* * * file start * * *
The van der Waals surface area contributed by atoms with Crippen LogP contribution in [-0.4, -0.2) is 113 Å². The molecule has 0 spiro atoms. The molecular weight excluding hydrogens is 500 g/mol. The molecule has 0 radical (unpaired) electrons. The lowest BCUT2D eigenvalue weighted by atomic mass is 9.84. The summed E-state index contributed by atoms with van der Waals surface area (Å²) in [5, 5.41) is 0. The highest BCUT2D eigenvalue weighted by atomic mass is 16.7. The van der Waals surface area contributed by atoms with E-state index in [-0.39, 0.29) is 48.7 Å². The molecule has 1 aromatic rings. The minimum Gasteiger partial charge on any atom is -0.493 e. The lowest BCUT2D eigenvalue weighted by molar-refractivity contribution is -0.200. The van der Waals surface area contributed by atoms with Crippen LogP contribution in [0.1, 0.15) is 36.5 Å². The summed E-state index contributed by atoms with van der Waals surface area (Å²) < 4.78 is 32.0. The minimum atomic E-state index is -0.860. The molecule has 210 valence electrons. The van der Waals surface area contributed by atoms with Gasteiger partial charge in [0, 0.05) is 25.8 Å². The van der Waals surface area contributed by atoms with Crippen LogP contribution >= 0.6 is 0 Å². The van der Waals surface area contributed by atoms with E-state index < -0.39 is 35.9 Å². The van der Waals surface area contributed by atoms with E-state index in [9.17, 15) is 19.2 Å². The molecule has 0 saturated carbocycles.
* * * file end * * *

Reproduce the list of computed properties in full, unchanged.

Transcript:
The van der Waals surface area contributed by atoms with Crippen LogP contribution in [-0.4, -0.2) is 113 Å². The molecule has 0 spiro atoms. The molecular weight excluding hydrogens is 500 g/mol. The molecule has 0 radical (unpaired) electrons. The lowest BCUT2D eigenvalue weighted by atomic mass is 9.84. The summed E-state index contributed by atoms with van der Waals surface area (Å²) in [5, 5.41) is 0. The highest BCUT2D eigenvalue weighted by atomic mass is 16.7. The van der Waals surface area contributed by atoms with E-state index in [-0.39, 0.29) is 48.7 Å². The molecule has 1 aromatic rings. The minimum Gasteiger partial charge on any atom is -0.493 e. The lowest BCUT2D eigenvalue weighted by molar-refractivity contribution is -0.200. The van der Waals surface area contributed by atoms with Crippen LogP contribution in [0.1, 0.15) is 36.5 Å². The summed E-state index contributed by atoms with van der Waals surface area (Å²) < 4.78 is 32.0. The minimum atomic E-state index is -0.860. The molecule has 210 valence electrons. The van der Waals surface area contributed by atoms with Gasteiger partial charge in [0, 0.05) is 25.8 Å². The van der Waals surface area contributed by atoms with Crippen LogP contribution >= 0.6 is 0 Å². The van der Waals surface area contributed by atoms with E-state index < -0.39 is 35.9 Å². The van der Waals surface area contributed by atoms with E-state index in [9.17, 15) is 19.2 Å². The molecule has 0 saturated carbocycles.